The Sudden Relevance of Chris Norby?

Mr. Speaker! Let's kill Redevelopment once and for all!

Way out here at the end of Screech Owl Road the silence is almost absolute – only occasionally ruptured by the stray thump of Marine helicopters in the distance. It gives a man time to think in peace and quiet, and I’ve been thinking about Chris Norby ever since his post the other day about the possibility of a stake in the heart of Redevelopment.

I started watching Norby’s political career in Fullerton back in the early 80s. During his days on the City Council he was effectively marginalized by the various majorities who saw Norby as an annoyance and an irritant. His 18 years saw almost no accomplishment at all; ditto his seven years as a County Supervisor, years in which his colleagues saddled you Orange Countians with a massive unfunded pension liability.

The gods were certainly kind to Norby when they presented him with an unforseen chance to extend his professional political career in the form of an open mike and an open Mike’s mouth. Still, what the gods giveth with one hand… 2010 saw a big Democratic majority and an opportunity to pass a budget with a mere 50%+1 of the Legislature. Total irrelevance for an OC Republican, right?

Well, maybe not. For those sly gods also finally presented Norby with an opportunity to be a Capitol player via a monstrous budget deficit and a Democratic governor who actually seems sincere in willing to dismantle Redevelopment – as well as to divert special taxes away from make-work, feel-good programs like the First Five scam.

Chris who?

Governor Brown will have to fight the entrenched Redevelopment lobby that has tentacles wrapped around members of both parties, and a budget proposal that goes after it may well need to be supported by Republicans, too. And when it comes to pulling the plug on Redevelopment nobody has a better record than Norby. A Brown-Norby alliance? Relevance at last? Who knows?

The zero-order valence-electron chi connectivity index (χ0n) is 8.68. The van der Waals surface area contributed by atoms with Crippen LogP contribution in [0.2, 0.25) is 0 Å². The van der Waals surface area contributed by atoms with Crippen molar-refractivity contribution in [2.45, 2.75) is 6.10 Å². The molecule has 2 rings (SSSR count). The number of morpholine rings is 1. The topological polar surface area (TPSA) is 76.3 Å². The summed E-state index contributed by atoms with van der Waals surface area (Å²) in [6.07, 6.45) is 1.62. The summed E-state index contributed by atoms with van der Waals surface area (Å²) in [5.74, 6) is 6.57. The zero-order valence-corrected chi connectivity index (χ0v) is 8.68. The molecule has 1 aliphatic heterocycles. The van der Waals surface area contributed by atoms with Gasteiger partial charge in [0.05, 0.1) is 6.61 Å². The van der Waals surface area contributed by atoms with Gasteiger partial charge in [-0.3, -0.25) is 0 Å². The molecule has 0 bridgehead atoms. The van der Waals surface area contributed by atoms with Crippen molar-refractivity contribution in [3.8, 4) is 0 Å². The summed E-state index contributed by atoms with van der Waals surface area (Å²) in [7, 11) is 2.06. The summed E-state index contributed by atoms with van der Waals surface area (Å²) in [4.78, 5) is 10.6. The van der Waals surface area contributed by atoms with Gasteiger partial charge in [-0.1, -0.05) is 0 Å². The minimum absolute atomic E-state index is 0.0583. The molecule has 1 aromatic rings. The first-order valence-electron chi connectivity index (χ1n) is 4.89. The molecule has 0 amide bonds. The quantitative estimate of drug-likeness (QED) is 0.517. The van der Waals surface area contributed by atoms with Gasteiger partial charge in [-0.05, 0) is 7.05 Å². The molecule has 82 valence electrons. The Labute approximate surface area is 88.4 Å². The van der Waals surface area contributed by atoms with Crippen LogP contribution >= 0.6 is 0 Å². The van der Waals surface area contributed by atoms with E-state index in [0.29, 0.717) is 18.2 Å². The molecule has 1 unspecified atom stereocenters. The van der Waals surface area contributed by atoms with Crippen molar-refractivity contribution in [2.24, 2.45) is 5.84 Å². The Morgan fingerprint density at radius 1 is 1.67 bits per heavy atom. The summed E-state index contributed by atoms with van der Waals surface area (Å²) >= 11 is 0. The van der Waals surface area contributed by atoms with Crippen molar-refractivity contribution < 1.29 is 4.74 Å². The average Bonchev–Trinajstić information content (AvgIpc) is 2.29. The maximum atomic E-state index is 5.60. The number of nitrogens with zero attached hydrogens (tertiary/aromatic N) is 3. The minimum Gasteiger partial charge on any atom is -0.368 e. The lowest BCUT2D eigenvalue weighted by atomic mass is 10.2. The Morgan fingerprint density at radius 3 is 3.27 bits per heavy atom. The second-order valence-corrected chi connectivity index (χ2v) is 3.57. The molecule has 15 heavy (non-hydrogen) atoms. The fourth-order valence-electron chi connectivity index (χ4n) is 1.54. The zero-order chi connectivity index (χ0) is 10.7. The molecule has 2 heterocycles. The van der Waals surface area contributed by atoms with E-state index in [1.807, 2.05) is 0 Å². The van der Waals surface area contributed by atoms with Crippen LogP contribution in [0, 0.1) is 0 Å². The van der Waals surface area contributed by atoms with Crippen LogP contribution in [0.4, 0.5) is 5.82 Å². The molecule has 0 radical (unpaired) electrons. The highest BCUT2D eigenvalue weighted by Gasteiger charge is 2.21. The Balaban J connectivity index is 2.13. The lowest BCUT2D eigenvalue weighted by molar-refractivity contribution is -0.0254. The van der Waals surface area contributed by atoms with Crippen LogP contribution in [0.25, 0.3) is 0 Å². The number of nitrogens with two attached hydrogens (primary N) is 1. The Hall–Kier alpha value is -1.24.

Better late than never.

23 Replies to “The Sudden Relevance of Chris Norby?”

  1. Sadly, if redevelopment is dismantled it will only be to preserve the elaborate salaries and pensions of the public employee unions.

    Oh well, you can’t always get what you want.

    1. Yes it would only be a diversion. Still, when we have different useless agencies and programs competing for the same resources we’re bound to have a happy (happier) ending.

      Brown is said to be terminating the Secretary of Education, a job so useless Richard Riordan did it for Boobinator. Also he’s got his eye on that big pile o’ cash the First Five Empire is sitting on. Any diversion of that is bound to have a beneficial effect on the state.

  2. True that jag. Is it possible that wisdom could divide and conquer foolishness? If we can start the clock ticking on the death of redevelopment, I am inclined to believe that is a good thing.